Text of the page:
Opinion

Host of benefits to reap from Asia-Pacific trade deal

Tom Vilsack, U.S. secretary of agriculture
Tom Vilsack, U.S. secretary of agriculture Bob Nichols

Picture this: nearly 500 million people – more than four times the number of people who watched the Super Bowl last year. That’s the equivalent of every man, woman and child living in the 11 other countries that make up the Trans-Pacific Partnership, or TPP, and they’re all hungry for the American brand of agriculture.

These half-billion potential shoppers can’t get enough of what American agriculture is dishing up, and their needs aren’t currently being met.

The Obama administration’s team of negotiators has taken America’s farmers one step closer to fully tapping into that market with the finalization of the TPP agreement. The next step is for Congress to do the right thing for America’s farmers and send the deal to President Barack Obama’s desk.

Why is the agreement a good deal for American agriculture?

TPP positions the United States and American agriculture as a leader. With this deal, American agricultural products have the opportunity to set the standard for excellence and build a loyal customer base in a region where demand for rural-grown and rural-made products is projected to grow substantially in the next 15 years.

As with any negotiation, the final TPP agreement reflects compromise on all sides, but we believe our negotiators got the best possible deal for American agriculture. Despite current taxes on our products overseas, U.S. agricultural exports totaled more than $13 billion to Japan, $2.3 billion to Vietnam, and just under $1 billion to Malaysia in 2014. Overall, TPP countries purchased 42 percent of all U.S. agricultural exports, totaling $63 billion, despite the disadvantage we currently face.

The TPP agreement balances meeting the diverse marketing needs of American farmers and ranchers right now with the market access we'll need to cater to the tastes of consumers in TPP countries – the Asia-Pacific region holds the world’s fastest growing middle-class populations – 10 or more years from now. By 2030, the Asia-Pacific region will represent 66 percent of the world’s middle class and will be looking for even more high-quality products that the United States excels at producing, like meat, dairy, fruits and vegetables.

No one is better positioned to meet that growing demand than the most productive farmers in the world and, with the TPP agreement, we have a business plan that helps get that abundance into the hands of consumers.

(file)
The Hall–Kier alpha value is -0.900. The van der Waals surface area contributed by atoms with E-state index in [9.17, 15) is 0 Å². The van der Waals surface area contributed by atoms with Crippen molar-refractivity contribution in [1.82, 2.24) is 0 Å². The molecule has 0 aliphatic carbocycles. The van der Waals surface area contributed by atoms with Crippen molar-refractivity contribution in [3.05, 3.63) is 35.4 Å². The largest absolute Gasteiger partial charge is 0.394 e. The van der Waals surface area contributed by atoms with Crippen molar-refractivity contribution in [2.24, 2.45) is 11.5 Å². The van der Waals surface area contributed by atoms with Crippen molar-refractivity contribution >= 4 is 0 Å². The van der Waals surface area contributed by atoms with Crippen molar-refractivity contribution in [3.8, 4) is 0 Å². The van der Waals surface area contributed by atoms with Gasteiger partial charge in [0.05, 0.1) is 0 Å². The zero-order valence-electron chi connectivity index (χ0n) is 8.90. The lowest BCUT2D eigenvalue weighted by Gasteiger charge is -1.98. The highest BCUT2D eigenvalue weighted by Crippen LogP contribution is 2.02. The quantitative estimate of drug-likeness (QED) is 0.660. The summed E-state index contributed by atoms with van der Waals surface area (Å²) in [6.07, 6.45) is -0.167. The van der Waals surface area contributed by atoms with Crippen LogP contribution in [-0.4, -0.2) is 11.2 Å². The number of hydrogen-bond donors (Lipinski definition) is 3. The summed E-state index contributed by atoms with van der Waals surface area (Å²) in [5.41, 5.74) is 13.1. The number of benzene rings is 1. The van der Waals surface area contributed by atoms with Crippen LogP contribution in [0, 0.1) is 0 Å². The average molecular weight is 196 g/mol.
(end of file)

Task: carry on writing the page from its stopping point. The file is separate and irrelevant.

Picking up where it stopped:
Without new trade deals like TPP, the growth in agricultural exports – and the jobs supported by them – enjoyed in years past may be at risk. TPP levels the playing field for farmers, ranchers and manufacturers – many of them in rural areas – by eliminating more than 18,000 unfair taxes that various TPP countries put on American products and further expands our exports to the region.

For example, Japan’s beef tariff, which could be as high as 50 percent, will be reduced to 9 percent. Vietnam will eliminate tariffs on beef and Malaysia will lock tariffs in at zero percent. For pork, Japan will eliminate duties on nearly 80 percent of product categories. Japan, which excluded rice from its prior trade agreements, will establish a new, duty-free quota for U.S. rice, while Malaysia and Vietnam will eliminate tariffs on rice.

Japan, Malaysia and Vietnam will eliminate tariffs on all fresh and processed fruits, including citrus. And Malaysia and Vietnam will immediately eliminate all tariffs, and Japan nearly all tariffs, on fresh and processed vegetables.

Failing to implement TPP means American products would fall behind our competitors, as other countries are now aggressively negotiating their own deals in the region that would leave us out.

TPP sets the rules of the road on labor and human rights, the environment, and intellectual property for trade with Asia. If we don’t write those rules, our competitors will set weaker standards, threatening American jobs and workers while undermining U.S. leadership in Asia. China is already there, aggressively negotiating a competing agreement with other Asian nations. The issue isn’t if new rules will be set – it’s who is going to win the race to set them.

Perhaps most importantly, the TPP agreement reflects America’s values. For most Americans, this is about more than dollars and diplomacy – it’s about keeping a good-paying job and preserving their communities. Exports and the jobs that come with them make that possible.

TPP will benefit more than just the segment of the American population directly involved in producing food. It will have a ripple effect all across rural America. Exports today directly support more than 1 million American jobs, and increased exports under TPP will support more good-paying jobs. Expanded export opportunities also benefit the packers, processors, shippers and others employed at every step in the production chain.

Expanded U.S. trade overall has added roughly $13,000, on average, to every American family’s income. Higher commodity prices, additional farm income, and agribusiness jobs driven by TPP will generate more cash flow in rural economies, supporting local businesses on main street. In parts of rural America, these jobs are critical to preserving our small towns and rural way of life.

Rural America needs the good deal laid out in the TPP agreement. The U.S. Department of Agriculture remains committed to working closely with Congress to obtain support for this historic deal so that our businesses can sell more rural-grown and rural-made goods around the world, and we can help more American workers compete and win.

Tom Vilsack is the U.S. secretary of agriculture. He wrote this for The Philadelphia Inquirer.

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